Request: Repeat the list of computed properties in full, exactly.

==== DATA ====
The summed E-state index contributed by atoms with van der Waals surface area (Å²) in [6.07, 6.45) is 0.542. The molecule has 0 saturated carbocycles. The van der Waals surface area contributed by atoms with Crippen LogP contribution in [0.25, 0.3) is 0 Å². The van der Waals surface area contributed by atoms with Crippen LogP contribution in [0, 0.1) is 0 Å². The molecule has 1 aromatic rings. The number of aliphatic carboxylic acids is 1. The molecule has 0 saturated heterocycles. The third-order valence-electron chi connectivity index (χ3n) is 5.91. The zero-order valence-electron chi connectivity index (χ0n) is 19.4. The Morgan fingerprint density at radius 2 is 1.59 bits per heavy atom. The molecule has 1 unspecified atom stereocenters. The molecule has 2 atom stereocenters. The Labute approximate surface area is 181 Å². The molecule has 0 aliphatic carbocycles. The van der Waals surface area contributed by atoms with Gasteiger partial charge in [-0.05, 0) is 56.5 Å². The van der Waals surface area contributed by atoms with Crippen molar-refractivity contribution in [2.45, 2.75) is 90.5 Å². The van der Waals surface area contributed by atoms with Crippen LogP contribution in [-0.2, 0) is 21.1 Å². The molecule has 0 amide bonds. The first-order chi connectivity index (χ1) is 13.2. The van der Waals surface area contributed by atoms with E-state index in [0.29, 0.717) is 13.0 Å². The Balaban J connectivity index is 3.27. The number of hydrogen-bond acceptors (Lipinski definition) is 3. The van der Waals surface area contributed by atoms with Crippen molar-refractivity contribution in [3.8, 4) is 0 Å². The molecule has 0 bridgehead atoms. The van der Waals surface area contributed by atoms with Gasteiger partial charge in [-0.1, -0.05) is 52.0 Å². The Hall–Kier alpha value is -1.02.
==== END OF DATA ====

The summed E-state index contributed by atoms with van der Waals surface area (Å²) in [6.07, 6.45) is 0.542. The molecule has 0 saturated carbocycles. The van der Waals surface area contributed by atoms with Crippen LogP contribution in [0.25, 0.3) is 0 Å². The van der Waals surface area contributed by atoms with Crippen LogP contribution in [0, 0.1) is 0 Å². The molecule has 1 aromatic rings. The number of aliphatic carboxylic acids is 1. The molecule has 0 saturated heterocycles. The third-order valence-electron chi connectivity index (χ3n) is 5.91. The zero-order valence-electron chi connectivity index (χ0n) is 19.4. The Morgan fingerprint density at radius 2 is 1.59 bits per heavy atom. The molecule has 1 unspecified atom stereocenters. The molecule has 2 atom stereocenters. The Labute approximate surface area is 181 Å². The molecule has 0 aliphatic carbocycles. The van der Waals surface area contributed by atoms with Gasteiger partial charge in [-0.05, 0) is 56.5 Å². The van der Waals surface area contributed by atoms with Crippen molar-refractivity contribution in [2.45, 2.75) is 90.5 Å². The van der Waals surface area contributed by atoms with Crippen LogP contribution in [-0.2, 0) is 21.1 Å². The molecule has 0 amide bonds. The first-order chi connectivity index (χ1) is 13.2. The van der Waals surface area contributed by atoms with E-state index in [0.29, 0.717) is 13.0 Å². The Balaban J connectivity index is 3.27. The number of hydrogen-bond acceptors (Lipinski definition) is 3. The van der Waals surface area contributed by atoms with Crippen molar-refractivity contribution in [3.8, 4) is 0 Å². The molecule has 0 bridgehead atoms. The van der Waals surface area contributed by atoms with Gasteiger partial charge in [-0.1, -0.05) is 52.0 Å². The Hall–Kier alpha value is -1.02.